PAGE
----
Several years ago, after joining KBP Foods, Anthony Gianino got his first look at the company’s ability to support charitable events. It was the Step Up for Down Syndrome Walk at Arrowhead Stadium. “When I first pulled up and saw this entire lot at Arrowhead with tons of people, cars and tents set up, realizing we were going to have to feed all those—I felt like it was going to be impossible,” he recalls. But within minutes, an army of vans rolled in, the food rolled out, and the participants began to line up. Just 90 minutes later, roughly 20,000 pieces of chicken, plus sides, were history. “It was … flawless,” Gianino says. “Teamwork at the highest level of execution.” Not many big national franchise organizations would take on something like that; most would run the numbers before making that level of commitment. “But cost did not enter into the decision,” he said. That was his introduction to CEO Mike Kulp’s overarching goals for corporate philanthropy. The Down Syndrome Guild, Kulp said, “was one of the first organizations I personally became involved with, and it stemmed back to my upbringing. My mother taught severely emotionally and disabled children for a lot of years, more than 40.” Over the years, Kulp has been pleased to see the Down Syndrome Guild evolve, and sitting on its board changed him, too. “I saw first-hand the benefits of becoming really involved in an organization like that,” Kulp said. “The value of not only the dollars, but the service work and volunteer time.” And that experience has helped frame a national strategy for one of the region’s fastest-growing large companies, where each new market entered is viewed as a distinctly separate set of philanthropic opportunities. “Just in the time I’ve been here,” Kulp said, “we’ve grown from 150 to nearly 600 restaurants. We structure our operations teams, have a team leader on the ground tasked with finding that local charity that we can be a really big part of, and a meaningful part of what they do. We want to be more than a drop in the bucket for them.”
The story of corporate philanthropy at MarksNelson is as instructive as it is inspirational. A few years ago, the owning partners looked ahead to a wave of looming retirements approaching with key members of the accounting firm’s partners and top producers. The first choice was to remain independent. The second was to find innovative ways to place greater emphasis on quality of life and create a culture of kindness. From that, in 2015, came the MarksNelson Marks of Kindness program, formalizing its commitment to civic responsibility through community outreach projects, and providing the work force with opportunities to serve the community, executives say. “What really sets our Marks of Kindness program apart is that it isn’t just about fundraising but about our employees getting involved and personally doing something that makes an impact,” says Mark Radetic, the managing partner. “We have our own Marks of Kindness programs and we support nonprofits by providing time, expertise, sponsorships, and donations. Many of the nonprofits we support are suggested by our employees.” Once a year, the firm closes for a day and our entire workforce fans out across the city to donate services to selected non-profits—11 in all for the 2017 version of Volunteer Day. The firm also encourages employee participation by setting goals and turning the team loose; in one case, raising funds to put 80 televisions into service at the Ronald McDonald House. The firm primed that pump by giving every employee $10 and challenging them to find ways to turn that into additional capital to help reach the goal. Result? They met the three-year goal in just two. Last year, the firm launched Wrapped in Warmth and asked employees to donate scarves, hats, and gloves for the homeless. Then staff members tied those donations—412 in all—and by turning the program outward to include clients, will nearly quadruple the girft this year. It also raises funds with employee Dress Down Days, contributed pro bono services to dozens of non-profits, and encourages board service and other volunteer efforts by the staff.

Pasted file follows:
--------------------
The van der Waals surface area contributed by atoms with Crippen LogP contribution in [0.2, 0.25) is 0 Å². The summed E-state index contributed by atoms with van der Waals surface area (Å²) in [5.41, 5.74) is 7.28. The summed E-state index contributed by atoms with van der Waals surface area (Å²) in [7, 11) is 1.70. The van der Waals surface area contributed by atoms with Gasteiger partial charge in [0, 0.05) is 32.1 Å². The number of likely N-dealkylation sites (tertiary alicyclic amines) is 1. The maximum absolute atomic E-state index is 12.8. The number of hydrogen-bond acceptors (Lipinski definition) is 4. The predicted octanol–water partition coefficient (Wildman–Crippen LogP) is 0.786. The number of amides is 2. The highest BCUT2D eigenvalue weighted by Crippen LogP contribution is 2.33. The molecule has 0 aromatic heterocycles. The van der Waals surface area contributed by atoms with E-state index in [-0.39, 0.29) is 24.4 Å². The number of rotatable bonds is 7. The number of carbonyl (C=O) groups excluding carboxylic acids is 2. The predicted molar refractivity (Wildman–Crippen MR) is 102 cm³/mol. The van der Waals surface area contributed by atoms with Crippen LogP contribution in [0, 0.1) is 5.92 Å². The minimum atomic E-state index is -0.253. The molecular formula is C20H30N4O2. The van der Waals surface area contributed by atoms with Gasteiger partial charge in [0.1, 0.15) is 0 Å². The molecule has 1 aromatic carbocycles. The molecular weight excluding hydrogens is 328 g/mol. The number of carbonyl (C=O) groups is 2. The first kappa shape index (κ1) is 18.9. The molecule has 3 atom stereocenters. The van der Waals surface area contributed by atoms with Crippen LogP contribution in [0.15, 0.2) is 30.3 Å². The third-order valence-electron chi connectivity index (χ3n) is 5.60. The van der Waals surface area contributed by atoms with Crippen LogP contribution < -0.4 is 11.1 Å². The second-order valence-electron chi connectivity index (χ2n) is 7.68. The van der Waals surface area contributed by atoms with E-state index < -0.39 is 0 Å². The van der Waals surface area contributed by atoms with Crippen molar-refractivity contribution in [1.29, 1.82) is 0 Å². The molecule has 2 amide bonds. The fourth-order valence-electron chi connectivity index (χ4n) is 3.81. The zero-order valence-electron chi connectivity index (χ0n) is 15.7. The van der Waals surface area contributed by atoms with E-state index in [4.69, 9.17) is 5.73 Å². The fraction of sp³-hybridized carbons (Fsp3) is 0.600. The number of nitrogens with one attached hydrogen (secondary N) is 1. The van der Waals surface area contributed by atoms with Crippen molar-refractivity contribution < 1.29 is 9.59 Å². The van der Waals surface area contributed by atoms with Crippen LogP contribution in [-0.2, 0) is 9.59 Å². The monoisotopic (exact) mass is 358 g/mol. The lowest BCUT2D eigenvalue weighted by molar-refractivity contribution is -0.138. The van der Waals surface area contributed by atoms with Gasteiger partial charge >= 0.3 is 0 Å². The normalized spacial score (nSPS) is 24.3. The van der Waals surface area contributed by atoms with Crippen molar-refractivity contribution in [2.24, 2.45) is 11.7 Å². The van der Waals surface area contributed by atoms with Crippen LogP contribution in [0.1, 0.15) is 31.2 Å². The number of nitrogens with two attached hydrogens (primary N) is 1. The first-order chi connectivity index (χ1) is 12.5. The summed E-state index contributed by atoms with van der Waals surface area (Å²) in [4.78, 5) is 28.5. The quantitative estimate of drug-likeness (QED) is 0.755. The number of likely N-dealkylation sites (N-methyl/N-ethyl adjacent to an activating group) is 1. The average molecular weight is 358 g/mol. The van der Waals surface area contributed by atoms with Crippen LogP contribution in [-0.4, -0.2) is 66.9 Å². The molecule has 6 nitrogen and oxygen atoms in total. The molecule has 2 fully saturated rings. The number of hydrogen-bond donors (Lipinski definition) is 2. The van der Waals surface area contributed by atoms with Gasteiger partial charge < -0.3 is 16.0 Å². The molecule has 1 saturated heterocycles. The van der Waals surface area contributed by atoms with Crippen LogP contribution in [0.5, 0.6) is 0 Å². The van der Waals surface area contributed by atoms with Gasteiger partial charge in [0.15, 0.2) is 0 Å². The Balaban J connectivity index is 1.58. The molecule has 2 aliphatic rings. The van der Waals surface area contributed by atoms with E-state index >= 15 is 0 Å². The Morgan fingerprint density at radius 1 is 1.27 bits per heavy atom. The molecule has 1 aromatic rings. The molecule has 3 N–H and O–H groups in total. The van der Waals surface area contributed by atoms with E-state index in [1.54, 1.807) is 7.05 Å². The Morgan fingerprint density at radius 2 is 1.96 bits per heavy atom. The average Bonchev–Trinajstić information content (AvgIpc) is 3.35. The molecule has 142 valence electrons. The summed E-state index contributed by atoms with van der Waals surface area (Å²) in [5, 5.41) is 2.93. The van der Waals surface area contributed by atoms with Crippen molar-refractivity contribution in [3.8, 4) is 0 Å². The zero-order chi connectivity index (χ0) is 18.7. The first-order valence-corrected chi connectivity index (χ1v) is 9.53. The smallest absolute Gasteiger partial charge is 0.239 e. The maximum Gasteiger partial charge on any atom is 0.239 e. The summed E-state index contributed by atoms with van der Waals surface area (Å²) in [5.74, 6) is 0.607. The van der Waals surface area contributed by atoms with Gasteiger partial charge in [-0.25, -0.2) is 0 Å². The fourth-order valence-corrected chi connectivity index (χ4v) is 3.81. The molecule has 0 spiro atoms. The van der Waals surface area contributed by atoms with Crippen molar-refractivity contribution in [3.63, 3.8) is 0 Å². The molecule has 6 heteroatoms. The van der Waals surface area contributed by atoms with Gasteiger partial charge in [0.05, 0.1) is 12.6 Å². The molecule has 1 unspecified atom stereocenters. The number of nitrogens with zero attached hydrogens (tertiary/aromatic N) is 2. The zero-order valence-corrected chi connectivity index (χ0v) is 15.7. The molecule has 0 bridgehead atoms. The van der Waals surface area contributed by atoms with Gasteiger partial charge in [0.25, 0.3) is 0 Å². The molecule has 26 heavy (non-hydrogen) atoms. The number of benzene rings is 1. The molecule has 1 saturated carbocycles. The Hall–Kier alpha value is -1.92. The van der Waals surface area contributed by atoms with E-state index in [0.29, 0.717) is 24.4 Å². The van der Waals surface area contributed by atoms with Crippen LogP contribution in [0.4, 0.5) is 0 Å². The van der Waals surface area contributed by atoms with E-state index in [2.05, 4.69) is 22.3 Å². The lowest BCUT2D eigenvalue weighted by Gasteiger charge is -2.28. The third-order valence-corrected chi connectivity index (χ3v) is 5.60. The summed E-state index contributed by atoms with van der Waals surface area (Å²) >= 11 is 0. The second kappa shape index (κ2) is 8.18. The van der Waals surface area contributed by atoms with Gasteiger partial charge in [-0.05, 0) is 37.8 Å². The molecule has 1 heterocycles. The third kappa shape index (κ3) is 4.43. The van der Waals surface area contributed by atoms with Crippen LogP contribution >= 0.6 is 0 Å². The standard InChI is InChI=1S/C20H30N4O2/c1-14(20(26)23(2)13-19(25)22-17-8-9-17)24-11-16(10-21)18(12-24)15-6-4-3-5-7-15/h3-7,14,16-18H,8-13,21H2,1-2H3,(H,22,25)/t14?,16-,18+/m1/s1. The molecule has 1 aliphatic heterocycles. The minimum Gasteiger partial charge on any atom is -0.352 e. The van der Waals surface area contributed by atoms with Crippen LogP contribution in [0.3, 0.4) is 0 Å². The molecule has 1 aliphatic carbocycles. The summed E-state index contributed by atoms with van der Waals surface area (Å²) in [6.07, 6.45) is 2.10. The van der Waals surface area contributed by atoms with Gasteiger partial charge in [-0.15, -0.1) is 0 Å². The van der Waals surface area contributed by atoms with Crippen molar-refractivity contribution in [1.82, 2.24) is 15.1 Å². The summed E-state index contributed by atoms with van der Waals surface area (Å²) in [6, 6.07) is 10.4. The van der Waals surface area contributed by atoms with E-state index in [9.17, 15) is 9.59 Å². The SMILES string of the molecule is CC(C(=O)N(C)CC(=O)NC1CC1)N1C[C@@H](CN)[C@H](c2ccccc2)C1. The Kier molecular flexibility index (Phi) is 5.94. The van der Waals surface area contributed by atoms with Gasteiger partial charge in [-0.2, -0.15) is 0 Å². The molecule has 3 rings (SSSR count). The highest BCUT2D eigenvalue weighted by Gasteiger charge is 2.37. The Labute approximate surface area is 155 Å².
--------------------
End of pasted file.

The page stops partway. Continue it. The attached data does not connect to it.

One might fully expect that the nation’s fifthlargest contracting and engineering company, with $8.6 billion in sales for 2016, would have a highly strategic approach to corporate philanthropy. And, in the case of Kiewit Corp. and its Lenexa subsidiary, Kiewit Power, one’s expectations would be fully met. The Kansas office is one of nearly 50 locations the Omaha company has across North America, and like each of the others, it has a structured approach to giving that is both broad and deep. For starters, Kiewit Power has a pair of signature events that speak to its fund-raising strengths. One is the Power of Hope golf Tournament, a fund-raiser to support research in childhood cancers; last year, it generated an impressive $400,000 toward that end. The other runs during the holiday season, in November and December, as more than 450 professionals from the firm volunteer at Harvesters as part of the 2017 Kiewit Feeds Kansas City initiative. On another level, the company’s large-sponsorship initiatives steered more than $26,000 to Children’s Mercy Kansas City’s Red Hot Night event, raising its five-year running total to more than $114,000 for that event alone. And Kiewit also kicked in $25,000 to sponsor the American Heart Association’s 2017 Heart Ball. Education gets a slice of the philanthropy, with the Olathe and Blue Valley Educational Foundations, and the Blue Valley CAPS program, earning sponsorships or grants; others receiving sponsorship dollars included CASA of Johnson and Wyandotte counties, the Cystic Fibrosis Foundation, Hope House, the Missouri VFW and Vietnam Veterans of America. All of that is supplemented with a long roster of communityinvolvement projects, with the women’s affinity group being particularly active in benefits for Boys and Girls club, Girl Scouts, Introduce a Girl to Engineering Day and Kansas City Community Kitchen. Various departments chipped in for Christmas in October, meals prepared and served at Ronald McDonald House, school volunteer services and gift cards for a domestic violence shelter. And all of that from just one office. Multiply that by nearly four dozen locations from the beaches of Hawaii to the Canadian shores of Newfoundland, and the true magnitude of the Kiewit commitment starts to come into focus.